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Thursday, March 23, 2006

Elected vs Appointed Judiciary

David Schultz has an excellent oped in the Pioneer Press discussing the issues raised with the Dean Johnson flap.

Judicial selection and independence are not usually conversation starters in Minnesota. Yet Sen. Dean Johnson's claim that Minnesota Supreme Court justices assured him they would not overturn the state's law baring same-sex marriages is only the latest event that is increasingly placing the state courts in the eye of a political storm that could threaten their independence and impartiality.

The result? This year could be the one where the courts themselves are a political issue, and the way we select judges could give us Texas-style campaigns that are high profile, nasty and expensive.

Minnesota's courts have been less visible than the legislative or executive branches, but the judiciary is a powerful branch in the state government. In the last few years the courts have used the state constitution to recognize a right of women to terminate a pregnancy, strike down a conceal and carry gun law, and resolve a budget impasse at the Capitol.

Different perceptions. Some laud these decisions, seeing the courts as using their authority to protect rights. Other view these actions as no more than legislating from the bench. For the latter, the solution to judicial activism is to challenge incumbent judges in elections. But to do this, the rules governing judicial elections needed to change. These rules prohibited judicial candidates from announcing their views about issues such as abortion or from affiliating with political parties, or personally soliciting political contributions. These rules were in place to protect judicial independence and impartiality.

Yet in two court decisions by the same name — Republican Party of Minnesota v. White — the U.S. Supreme Court and a federal appeals court declared most of these rules unconstitutional. These decisions set the stage this year for the type of elections more common in Texas, Illinois and Ohio, where campaigns often cost millions of dollars and candidates and interest groups push nasty attack ads no different from those found in other political races. Coming soon to Minnesota we may hear political commercials stating: "A vote for my opponent puts a baby killer on the court" or "Vote for me and I will be tough on corporations."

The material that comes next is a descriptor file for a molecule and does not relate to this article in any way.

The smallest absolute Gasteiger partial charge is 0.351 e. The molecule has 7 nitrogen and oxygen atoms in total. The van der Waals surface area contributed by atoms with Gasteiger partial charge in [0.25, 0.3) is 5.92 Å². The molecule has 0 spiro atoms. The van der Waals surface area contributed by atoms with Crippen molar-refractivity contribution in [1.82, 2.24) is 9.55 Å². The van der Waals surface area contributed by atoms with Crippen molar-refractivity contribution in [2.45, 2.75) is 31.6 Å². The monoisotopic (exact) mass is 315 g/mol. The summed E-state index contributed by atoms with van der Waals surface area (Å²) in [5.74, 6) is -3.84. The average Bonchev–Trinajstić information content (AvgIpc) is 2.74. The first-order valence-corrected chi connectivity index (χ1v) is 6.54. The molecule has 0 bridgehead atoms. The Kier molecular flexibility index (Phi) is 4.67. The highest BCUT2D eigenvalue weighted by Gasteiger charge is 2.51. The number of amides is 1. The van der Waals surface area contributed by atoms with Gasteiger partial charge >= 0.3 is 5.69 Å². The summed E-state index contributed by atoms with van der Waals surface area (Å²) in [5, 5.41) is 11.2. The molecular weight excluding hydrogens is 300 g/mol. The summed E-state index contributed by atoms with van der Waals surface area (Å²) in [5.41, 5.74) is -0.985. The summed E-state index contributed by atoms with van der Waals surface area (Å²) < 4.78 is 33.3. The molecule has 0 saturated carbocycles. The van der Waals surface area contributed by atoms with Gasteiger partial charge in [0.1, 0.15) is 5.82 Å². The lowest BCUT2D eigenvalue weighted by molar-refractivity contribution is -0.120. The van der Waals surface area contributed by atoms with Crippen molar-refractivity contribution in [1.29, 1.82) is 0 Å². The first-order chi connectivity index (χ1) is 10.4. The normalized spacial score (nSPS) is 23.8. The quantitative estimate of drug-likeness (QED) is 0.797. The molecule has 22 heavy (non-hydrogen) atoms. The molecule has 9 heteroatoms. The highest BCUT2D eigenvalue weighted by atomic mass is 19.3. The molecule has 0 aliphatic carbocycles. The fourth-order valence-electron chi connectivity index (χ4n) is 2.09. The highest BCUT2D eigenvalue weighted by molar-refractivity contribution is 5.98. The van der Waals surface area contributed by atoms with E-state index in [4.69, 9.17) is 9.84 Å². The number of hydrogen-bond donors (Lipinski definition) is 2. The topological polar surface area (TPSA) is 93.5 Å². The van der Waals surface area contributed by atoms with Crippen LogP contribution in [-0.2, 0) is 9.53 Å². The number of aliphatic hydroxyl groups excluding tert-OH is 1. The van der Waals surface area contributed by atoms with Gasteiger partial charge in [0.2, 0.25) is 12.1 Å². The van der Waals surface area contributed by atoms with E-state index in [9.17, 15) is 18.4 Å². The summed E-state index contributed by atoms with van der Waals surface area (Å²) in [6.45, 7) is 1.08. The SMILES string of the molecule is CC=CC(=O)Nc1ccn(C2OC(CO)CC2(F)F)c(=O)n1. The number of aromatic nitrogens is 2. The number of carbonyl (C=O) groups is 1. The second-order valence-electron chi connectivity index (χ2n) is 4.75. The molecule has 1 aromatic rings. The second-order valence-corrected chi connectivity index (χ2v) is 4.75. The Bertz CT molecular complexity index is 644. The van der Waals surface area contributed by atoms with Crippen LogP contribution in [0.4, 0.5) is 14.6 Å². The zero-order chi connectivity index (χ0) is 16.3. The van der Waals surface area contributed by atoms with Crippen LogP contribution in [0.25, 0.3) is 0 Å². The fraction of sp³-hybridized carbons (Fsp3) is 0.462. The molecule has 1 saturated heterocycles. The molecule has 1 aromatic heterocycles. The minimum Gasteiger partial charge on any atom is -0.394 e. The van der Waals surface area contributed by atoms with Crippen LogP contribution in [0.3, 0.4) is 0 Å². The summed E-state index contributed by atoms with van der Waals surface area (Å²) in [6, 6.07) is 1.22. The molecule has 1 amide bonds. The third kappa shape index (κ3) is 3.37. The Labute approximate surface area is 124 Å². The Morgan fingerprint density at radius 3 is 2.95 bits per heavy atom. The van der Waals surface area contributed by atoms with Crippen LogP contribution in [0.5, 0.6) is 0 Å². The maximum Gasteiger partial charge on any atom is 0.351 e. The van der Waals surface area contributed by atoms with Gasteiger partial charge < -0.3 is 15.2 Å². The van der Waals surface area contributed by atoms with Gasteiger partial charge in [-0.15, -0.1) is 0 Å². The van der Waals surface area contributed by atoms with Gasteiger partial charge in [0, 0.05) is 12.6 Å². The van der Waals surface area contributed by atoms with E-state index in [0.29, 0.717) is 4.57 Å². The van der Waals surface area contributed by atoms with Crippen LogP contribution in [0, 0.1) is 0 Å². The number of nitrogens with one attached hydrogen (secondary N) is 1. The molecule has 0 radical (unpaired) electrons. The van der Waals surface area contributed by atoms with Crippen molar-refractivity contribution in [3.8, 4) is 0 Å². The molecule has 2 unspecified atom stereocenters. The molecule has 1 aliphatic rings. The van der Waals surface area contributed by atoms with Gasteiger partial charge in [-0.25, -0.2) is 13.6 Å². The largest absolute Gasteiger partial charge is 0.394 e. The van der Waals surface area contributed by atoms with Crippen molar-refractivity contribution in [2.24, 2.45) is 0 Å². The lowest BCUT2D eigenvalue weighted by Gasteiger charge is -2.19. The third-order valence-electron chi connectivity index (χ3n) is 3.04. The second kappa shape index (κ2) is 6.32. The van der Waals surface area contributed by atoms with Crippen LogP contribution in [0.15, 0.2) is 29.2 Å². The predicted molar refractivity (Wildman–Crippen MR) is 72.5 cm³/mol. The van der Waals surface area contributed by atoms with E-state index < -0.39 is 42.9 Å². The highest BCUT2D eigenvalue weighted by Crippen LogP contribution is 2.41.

But these two court decisions are not alone in challenging judicial independence and impartiality. For example, consider a current Minnesota Citizens Concerned for Life-sponsored bill, H.F.3258, that is sailing under the radar through the Minnesota House of Representatives. Among other provisions, one would require individual judges to disclose publicly a host of statistics regarding the number of minors whom they permit to terminate a pregnancy without notifying their parents. This disclosure serves no other purpose than creating a scorecard on which individual judges may be evaluated in the next election. Think about how this scorecard might compromise judicial independence.

I had not heard about this bill. We've been hearing so much about gay marriage that we aren't hearing enough about nonsense like this. This type of bill is the type of bill that passes under the radar. I urge people to contact their legislators and tell them to oppose HF 3258. In Hennepin County, MCCL's support backfired on their endorsed candidate. That support became known beyond the MCCL supporters - and people figured the MCCL supported judge was going to be legislating MCCL's agenda from the bench - and voted him down.

Schultz continues:

And then there are Dean Johnson's comments. If, contrary to the chief justice's denial, any justices gave assurances they would not overturn the state marriage law, then shame on them for breaching their neutrality. But shame on Johnson for trying to defuse the same-sex marriage constitutional amendment by fibbing about what the court would do. In giving this assurance he brought into question the court's impartiality while making supporters' case for the amendment stronger than it was before.

Well stated. I recommend that folks read the whole thing.